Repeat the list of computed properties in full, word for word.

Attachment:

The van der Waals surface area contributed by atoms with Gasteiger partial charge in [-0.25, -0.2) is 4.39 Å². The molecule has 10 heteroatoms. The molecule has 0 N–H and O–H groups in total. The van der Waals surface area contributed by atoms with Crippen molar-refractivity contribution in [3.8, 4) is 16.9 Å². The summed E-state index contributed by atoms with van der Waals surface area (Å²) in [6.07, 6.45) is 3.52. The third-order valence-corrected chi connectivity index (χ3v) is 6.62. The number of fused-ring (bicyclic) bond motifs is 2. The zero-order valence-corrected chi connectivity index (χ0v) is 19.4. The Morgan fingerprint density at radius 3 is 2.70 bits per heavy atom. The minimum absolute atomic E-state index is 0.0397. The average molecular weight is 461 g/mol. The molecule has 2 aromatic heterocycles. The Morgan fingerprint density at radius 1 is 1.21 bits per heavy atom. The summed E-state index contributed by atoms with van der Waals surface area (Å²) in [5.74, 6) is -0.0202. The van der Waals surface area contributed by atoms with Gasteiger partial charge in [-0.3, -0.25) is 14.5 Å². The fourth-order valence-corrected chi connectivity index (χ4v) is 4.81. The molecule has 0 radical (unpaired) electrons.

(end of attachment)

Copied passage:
The van der Waals surface area contributed by atoms with Gasteiger partial charge in [-0.25, -0.2) is 4.39 Å². The molecule has 10 heteroatoms. The molecule has 0 N–H and O–H groups in total. The van der Waals surface area contributed by atoms with Crippen molar-refractivity contribution in [3.8, 4) is 16.9 Å². The summed E-state index contributed by atoms with van der Waals surface area (Å²) in [6.07, 6.45) is 3.52. The third-order valence-corrected chi connectivity index (χ3v) is 6.62. The number of fused-ring (bicyclic) bond motifs is 2. The zero-order valence-corrected chi connectivity index (χ0v) is 19.4. The Morgan fingerprint density at radius 3 is 2.70 bits per heavy atom. The minimum absolute atomic E-state index is 0.0397. The average molecular weight is 461 g/mol. The molecule has 2 aromatic heterocycles. The Morgan fingerprint density at radius 1 is 1.21 bits per heavy atom. The summed E-state index contributed by atoms with van der Waals surface area (Å²) in [5.74, 6) is -0.0202. The van der Waals surface area contributed by atoms with Gasteiger partial charge in [-0.3, -0.25) is 14.5 Å². The fourth-order valence-corrected chi connectivity index (χ4v) is 4.81. The molecule has 0 radical (unpaired) electrons.